Friday 23 March 2018

Soap opera met farce during saga of greed

Lorna Reid

TAWDRY and at times tedious, the Mahon Tribunal rapidly became the longest-running political soap opera in the country.

It forced the resignation of a Taoiseach and tarnished the reputation of many politicians and developers who believed they had done nothing wrong or had nothing to hide.

But for those of us who watched and wrote about it year after year, what unfolded was a saga of greed and corruption.

Two politicians and a political lobbyist, who I knew before they ever became embroiled in the tribunal, have already served jail terms.

Watching them trying to wriggle their way out of the forensic examinations conducted by the tribunal lawyers was sometimes farcical, sometimes pathetic.

There was something terribly unedifying about watching the then Taoiseach Bertie Ahern squirming and blustering his way through his personal financial records.

His work on the Good Friday Agreement was forgotten.

The Taoiseach who had led the country in the boom times was reduced to trying to explain that sterling amounts in his bank accounts were the result of a few good wins on the horses.

He told us how he got a "dig out" from his pals after his marriage had broken down.

We even had his former "life partner" Celia Larkin in the witness box. It was not pretty.

Even more cringe-making was the spectacle of Mr Ahern's secretary, Grainne Carruth, breaking down in tears and whispering "I just want to go home", after it had emerged that lodgments she had made on her boss's behalf had been in sterling.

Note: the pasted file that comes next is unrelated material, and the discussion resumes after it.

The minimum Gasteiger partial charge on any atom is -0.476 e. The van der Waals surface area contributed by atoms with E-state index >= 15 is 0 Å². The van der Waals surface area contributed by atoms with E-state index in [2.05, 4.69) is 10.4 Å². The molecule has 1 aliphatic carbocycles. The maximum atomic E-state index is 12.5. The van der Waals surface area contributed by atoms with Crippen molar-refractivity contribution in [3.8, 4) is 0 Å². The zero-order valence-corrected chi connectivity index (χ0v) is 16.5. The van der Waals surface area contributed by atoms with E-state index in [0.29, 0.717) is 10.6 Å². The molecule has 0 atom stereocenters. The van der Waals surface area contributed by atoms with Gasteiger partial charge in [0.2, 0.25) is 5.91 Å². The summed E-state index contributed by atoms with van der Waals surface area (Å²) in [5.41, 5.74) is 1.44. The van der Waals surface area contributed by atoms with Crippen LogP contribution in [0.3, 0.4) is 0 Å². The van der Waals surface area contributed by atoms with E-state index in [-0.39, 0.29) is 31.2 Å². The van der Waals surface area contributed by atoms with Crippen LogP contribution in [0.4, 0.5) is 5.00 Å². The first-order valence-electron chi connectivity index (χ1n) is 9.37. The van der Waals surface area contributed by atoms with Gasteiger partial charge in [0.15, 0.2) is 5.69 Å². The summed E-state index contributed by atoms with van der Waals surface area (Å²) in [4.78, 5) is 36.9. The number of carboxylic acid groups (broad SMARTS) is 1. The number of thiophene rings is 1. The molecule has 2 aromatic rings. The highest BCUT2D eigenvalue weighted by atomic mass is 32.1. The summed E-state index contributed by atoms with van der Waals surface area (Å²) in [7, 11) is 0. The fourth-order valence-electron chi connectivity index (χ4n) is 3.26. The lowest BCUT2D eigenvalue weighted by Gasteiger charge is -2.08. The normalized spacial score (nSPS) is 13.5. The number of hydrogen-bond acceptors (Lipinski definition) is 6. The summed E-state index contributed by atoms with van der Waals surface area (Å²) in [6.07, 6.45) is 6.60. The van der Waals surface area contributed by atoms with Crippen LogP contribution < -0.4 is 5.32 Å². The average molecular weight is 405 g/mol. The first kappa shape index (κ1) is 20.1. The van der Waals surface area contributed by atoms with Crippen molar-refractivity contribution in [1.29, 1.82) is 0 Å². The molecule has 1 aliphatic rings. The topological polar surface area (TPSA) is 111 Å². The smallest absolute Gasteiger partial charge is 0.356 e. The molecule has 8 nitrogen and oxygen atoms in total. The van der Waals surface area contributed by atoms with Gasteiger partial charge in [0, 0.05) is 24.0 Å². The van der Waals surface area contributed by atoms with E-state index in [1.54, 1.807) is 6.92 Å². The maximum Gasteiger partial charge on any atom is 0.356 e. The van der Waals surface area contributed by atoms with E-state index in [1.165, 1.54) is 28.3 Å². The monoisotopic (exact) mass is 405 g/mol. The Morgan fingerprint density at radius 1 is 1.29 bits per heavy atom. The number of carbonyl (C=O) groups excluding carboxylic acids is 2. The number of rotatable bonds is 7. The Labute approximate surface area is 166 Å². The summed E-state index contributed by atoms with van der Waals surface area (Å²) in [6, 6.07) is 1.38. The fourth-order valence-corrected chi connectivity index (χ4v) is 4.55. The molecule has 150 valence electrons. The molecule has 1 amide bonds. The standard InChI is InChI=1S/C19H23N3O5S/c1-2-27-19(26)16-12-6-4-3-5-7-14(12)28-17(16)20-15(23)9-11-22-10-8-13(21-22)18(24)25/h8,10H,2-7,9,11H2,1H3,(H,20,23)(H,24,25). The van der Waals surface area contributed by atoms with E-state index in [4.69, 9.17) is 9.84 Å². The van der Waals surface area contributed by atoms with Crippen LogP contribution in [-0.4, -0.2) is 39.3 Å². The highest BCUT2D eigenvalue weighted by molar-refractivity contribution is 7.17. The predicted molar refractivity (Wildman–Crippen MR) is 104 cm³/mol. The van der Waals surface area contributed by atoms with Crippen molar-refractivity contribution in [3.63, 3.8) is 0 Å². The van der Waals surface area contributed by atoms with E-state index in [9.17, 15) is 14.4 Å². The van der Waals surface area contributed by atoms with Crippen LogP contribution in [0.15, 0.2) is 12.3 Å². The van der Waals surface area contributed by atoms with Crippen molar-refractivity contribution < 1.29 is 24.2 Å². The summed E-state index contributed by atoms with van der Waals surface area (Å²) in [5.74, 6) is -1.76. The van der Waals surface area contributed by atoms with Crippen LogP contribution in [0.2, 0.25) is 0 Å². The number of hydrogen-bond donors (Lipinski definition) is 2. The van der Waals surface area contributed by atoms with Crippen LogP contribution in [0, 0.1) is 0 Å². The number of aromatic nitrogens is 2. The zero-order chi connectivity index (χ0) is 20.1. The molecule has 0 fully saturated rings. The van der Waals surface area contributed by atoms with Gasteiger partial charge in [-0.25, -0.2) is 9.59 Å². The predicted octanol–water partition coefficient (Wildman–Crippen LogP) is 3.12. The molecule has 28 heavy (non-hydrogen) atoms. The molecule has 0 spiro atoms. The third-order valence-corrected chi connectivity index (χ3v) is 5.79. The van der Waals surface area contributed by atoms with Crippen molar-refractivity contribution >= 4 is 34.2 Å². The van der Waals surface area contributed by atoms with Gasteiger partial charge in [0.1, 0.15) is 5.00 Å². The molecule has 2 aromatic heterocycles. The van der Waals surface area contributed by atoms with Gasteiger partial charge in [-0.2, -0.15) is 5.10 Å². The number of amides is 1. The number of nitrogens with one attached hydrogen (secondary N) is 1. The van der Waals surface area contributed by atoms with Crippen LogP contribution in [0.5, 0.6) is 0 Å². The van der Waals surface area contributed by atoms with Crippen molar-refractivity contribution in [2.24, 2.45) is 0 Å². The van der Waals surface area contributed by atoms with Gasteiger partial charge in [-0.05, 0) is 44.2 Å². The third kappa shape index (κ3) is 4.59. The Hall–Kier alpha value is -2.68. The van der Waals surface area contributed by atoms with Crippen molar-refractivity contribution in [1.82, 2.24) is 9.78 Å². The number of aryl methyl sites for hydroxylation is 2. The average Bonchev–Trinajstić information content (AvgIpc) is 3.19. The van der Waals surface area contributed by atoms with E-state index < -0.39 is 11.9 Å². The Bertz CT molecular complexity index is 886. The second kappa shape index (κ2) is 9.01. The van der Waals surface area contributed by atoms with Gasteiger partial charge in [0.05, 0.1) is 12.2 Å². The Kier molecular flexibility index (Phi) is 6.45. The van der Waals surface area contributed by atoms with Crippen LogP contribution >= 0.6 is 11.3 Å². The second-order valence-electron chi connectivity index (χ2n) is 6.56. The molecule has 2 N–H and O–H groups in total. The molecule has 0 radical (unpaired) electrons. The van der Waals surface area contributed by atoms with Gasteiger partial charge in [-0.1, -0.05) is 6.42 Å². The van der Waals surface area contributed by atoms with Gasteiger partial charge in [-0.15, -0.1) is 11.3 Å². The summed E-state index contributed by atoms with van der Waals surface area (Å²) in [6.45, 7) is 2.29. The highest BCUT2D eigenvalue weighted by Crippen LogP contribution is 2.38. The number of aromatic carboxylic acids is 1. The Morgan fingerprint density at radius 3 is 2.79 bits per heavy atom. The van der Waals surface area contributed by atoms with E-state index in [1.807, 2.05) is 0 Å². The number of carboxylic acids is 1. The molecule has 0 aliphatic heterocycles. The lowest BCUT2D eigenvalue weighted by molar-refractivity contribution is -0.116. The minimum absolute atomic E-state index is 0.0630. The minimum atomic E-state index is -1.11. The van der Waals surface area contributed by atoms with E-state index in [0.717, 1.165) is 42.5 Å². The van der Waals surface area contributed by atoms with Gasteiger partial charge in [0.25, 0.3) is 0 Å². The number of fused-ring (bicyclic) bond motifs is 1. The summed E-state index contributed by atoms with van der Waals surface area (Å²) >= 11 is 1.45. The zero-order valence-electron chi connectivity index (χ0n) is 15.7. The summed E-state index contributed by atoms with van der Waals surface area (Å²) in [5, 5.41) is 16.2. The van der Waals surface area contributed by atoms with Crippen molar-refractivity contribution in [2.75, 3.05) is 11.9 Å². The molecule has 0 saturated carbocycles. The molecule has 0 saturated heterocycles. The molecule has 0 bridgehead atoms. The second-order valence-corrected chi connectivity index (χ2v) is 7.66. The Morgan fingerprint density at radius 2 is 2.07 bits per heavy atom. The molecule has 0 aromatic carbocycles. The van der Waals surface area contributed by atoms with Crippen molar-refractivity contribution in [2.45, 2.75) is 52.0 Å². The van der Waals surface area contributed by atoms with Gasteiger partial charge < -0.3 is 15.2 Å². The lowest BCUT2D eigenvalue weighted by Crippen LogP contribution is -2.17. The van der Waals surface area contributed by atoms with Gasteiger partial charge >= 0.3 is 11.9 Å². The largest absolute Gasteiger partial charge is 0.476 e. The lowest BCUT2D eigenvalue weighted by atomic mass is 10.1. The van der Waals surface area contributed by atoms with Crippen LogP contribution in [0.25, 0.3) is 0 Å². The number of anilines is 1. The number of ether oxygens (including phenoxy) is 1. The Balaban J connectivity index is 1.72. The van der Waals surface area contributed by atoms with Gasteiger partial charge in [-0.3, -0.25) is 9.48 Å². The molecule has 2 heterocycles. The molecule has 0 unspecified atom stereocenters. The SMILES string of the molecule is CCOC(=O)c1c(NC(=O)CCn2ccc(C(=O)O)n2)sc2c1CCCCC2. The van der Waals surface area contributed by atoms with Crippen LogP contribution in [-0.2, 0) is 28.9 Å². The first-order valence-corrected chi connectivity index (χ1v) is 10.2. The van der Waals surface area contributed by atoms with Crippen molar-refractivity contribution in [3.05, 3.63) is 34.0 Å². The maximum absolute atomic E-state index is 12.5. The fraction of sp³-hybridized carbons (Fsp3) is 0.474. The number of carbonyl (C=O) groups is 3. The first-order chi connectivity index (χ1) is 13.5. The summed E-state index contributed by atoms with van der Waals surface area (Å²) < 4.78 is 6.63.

Mr Ahern's insistence that he had never taken a bribe or a backhander from anyone in his life, much less IR£80,000 from Cork developer Owen O'Callaghan, was met by jeers and catcalls after he completed his evidence in September 2008.

He was no longer Taoiseach and members of the public who had followed his evidence were in no mood to listen to his explanations.

"You are no patriot," they shouted, as he left Dublin Castle.

And throughout the 11 years and 916 days of public hearings, who could forget Frank Dunlop?

The former political lobbyist admitted bribing councillors in return for their votes on re-zoning issues.

Using cash from his "war chest", Mr Dunlop would drop a couple of hundred or even a thousand here and there to selected councillors in return for the "right result" at a council meeting.

He became the tribunal's chief whistleblower and spent 124 days "naming and shaming" the politicians he had bribed during the 1980s and 1990s. Ultimately, he served 14 months in jail after pleading guilty to five sample charges of corruption, and was released in July 2010.

Irish Independent

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